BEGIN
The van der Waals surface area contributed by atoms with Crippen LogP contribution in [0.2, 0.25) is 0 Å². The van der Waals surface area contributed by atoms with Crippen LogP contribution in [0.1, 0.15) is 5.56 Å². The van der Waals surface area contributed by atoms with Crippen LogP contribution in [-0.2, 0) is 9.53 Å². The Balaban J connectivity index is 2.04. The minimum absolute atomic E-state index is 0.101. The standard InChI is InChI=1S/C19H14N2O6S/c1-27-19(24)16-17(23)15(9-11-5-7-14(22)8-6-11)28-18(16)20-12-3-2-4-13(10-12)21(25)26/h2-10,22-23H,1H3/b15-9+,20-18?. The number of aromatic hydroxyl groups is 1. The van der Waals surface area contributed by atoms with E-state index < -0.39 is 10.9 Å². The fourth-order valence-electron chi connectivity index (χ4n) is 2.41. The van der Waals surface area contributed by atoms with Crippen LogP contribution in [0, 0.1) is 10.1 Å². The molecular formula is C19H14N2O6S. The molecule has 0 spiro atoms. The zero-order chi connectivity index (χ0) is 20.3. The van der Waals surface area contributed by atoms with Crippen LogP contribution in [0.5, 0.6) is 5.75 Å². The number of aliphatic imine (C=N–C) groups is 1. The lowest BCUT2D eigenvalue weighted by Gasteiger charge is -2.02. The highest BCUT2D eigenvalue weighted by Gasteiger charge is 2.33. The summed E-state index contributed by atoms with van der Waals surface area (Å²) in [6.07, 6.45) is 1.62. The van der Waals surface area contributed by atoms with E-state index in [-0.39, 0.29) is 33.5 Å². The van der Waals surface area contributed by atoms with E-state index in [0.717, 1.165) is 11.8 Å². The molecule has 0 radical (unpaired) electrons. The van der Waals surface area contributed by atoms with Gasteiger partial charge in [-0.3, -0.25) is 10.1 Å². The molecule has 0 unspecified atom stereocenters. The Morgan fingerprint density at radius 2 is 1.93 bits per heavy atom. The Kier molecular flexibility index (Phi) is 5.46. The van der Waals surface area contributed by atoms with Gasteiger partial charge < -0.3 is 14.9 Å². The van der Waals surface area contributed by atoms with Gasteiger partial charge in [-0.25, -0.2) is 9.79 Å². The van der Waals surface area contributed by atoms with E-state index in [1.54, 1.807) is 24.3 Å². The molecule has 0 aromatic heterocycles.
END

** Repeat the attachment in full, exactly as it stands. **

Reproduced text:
The van der Waals surface area contributed by atoms with Crippen LogP contribution in [0.2, 0.25) is 0 Å². The van der Waals surface area contributed by atoms with Crippen LogP contribution in [0.1, 0.15) is 5.56 Å². The van der Waals surface area contributed by atoms with Crippen LogP contribution in [-0.2, 0) is 9.53 Å². The Balaban J connectivity index is 2.04. The minimum absolute atomic E-state index is 0.101. The standard InChI is InChI=1S/C19H14N2O6S/c1-27-19(24)16-17(23)15(9-11-5-7-14(22)8-6-11)28-18(16)20-12-3-2-4-13(10-12)21(25)26/h2-10,22-23H,1H3/b15-9+,20-18?. The number of aromatic hydroxyl groups is 1. The van der Waals surface area contributed by atoms with E-state index < -0.39 is 10.9 Å². The fourth-order valence-electron chi connectivity index (χ4n) is 2.41. The van der Waals surface area contributed by atoms with Crippen LogP contribution in [0, 0.1) is 10.1 Å². The molecular formula is C19H14N2O6S. The molecule has 0 spiro atoms. The zero-order chi connectivity index (χ0) is 20.3. The van der Waals surface area contributed by atoms with Crippen LogP contribution in [0.5, 0.6) is 5.75 Å². The number of aliphatic imine (C=N–C) groups is 1. The lowest BCUT2D eigenvalue weighted by Gasteiger charge is -2.02. The highest BCUT2D eigenvalue weighted by Gasteiger charge is 2.33. The summed E-state index contributed by atoms with van der Waals surface area (Å²) in [6.07, 6.45) is 1.62. The van der Waals surface area contributed by atoms with E-state index in [-0.39, 0.29) is 33.5 Å². The van der Waals surface area contributed by atoms with E-state index in [0.717, 1.165) is 11.8 Å². The molecule has 0 radical (unpaired) electrons. The van der Waals surface area contributed by atoms with Gasteiger partial charge in [-0.3, -0.25) is 10.1 Å². The molecule has 0 unspecified atom stereocenters. The Morgan fingerprint density at radius 2 is 1.93 bits per heavy atom. The Kier molecular flexibility index (Phi) is 5.46. The van der Waals surface area contributed by atoms with Gasteiger partial charge < -0.3 is 14.9 Å². The van der Waals surface area contributed by atoms with Gasteiger partial charge in [-0.25, -0.2) is 9.79 Å². The van der Waals surface area contributed by atoms with E-state index in [1.54, 1.807) is 24.3 Å². The molecule has 0 aromatic heterocycles.